My mom is an in-house attorney for a university and my friend and I (we are both in high school) forwarded a chain email between her and some other people (I think other lawyers or employees) I'm which they were mocking a plaintiff's appearance and their counsel. I didn't mean to do harm when I sent this to the plaintiff's lawyer in San Diego. We just thought it would be funny. I'm afraid come Monday morning I'm going to be in major trouble. Please help
I don't think you will have trouble with the law. I don't think your mom will have trouble with the Bar. You will have trouble with mom. Guaranteed.
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I would be more afraid of your mother at this point than the law. How did you gain access to the email chain? You could be charged/sued if accessed someone's private account without authorization.
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This was not harmless fun, your mother could face consequences with the State Bar because of your prank. Depending on what was said in the email, it is possible that the Plaintiff's attorney will forward the email to the State Bar for investigation. The State Bar will hold her accountable for allowing you to gain access to her email and the potentially confidential information that it contains. It's hard for me to understand why you thought it would be funny to send this email to the opposing attorney showing your mom and other people making fun of them. Even if she doesn't get in trouble with the Bar, this will likely effect her relationship with the other attorney and diminish her abilty to resolve the case. I suggest you tell your mother what you did so that she can try to minimize the potential harm to her case and career.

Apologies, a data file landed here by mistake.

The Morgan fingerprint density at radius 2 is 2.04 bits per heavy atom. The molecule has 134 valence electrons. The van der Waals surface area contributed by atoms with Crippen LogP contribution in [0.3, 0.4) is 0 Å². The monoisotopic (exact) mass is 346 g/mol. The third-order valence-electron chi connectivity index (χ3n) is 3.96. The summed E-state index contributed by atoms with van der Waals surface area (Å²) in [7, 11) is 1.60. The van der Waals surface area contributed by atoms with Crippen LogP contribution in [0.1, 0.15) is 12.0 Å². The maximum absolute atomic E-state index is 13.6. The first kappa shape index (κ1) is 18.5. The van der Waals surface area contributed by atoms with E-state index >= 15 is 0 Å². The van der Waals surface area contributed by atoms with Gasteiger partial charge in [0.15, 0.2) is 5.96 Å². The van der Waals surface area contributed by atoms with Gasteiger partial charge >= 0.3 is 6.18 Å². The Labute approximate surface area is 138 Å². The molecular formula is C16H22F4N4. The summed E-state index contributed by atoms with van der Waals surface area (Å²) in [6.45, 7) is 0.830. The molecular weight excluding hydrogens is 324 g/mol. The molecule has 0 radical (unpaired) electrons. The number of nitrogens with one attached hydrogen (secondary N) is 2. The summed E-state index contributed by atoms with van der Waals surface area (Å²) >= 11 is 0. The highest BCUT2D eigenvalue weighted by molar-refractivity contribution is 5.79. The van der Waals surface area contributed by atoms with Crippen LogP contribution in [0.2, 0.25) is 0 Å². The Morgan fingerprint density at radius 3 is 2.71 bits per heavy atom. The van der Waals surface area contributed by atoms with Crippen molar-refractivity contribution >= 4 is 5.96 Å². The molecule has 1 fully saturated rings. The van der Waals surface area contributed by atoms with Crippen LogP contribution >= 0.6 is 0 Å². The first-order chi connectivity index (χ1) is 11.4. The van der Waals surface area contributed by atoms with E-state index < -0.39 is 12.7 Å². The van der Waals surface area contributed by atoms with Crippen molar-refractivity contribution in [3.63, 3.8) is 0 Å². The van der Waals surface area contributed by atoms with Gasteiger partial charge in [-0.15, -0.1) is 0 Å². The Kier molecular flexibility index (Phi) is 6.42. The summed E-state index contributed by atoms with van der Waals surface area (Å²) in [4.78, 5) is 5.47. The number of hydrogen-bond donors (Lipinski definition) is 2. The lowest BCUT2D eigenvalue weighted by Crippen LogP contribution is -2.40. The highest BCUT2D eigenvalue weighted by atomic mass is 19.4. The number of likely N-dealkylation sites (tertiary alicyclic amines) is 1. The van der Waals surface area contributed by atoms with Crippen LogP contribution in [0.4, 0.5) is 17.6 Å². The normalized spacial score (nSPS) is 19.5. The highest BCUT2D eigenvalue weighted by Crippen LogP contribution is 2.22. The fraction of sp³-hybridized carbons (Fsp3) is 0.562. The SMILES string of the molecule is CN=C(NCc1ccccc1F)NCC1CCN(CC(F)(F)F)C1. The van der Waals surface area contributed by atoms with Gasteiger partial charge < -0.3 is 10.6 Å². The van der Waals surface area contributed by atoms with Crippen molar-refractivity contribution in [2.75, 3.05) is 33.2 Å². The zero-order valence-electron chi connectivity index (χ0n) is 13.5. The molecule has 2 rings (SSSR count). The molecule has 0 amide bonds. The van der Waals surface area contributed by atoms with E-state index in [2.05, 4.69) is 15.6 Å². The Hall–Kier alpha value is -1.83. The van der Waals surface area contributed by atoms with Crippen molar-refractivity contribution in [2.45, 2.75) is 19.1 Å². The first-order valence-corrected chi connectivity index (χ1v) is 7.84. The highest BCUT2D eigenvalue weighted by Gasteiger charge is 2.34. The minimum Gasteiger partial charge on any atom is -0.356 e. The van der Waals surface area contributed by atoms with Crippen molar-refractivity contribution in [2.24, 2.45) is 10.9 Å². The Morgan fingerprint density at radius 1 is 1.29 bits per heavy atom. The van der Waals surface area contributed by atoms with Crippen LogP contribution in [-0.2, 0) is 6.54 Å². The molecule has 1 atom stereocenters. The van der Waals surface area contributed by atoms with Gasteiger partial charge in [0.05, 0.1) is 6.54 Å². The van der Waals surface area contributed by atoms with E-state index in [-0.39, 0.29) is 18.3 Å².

I agree with Attorneys Salvador and Williams. You would not be criminally liable, but you could potentially be civilly liable, and if the plaintiff's attorney is not interested in being sympathetic to your mother, s/he could, at the very least, ask the California State Bar to open an ethics investigation into your mother's professional conduct. Whether formal discipline would be rendered against your mother is an unknown, but it still means she would be investigated by the agency with the power to revoke her license, or publicly censure her, depending on the circumstances. This is a bad joke with serious consequences.
Your ability to access your mother's email certainly raises questions about whether she "maintains inviolate" her client's confidences and preserves her client's secrets "at every peril to herself."
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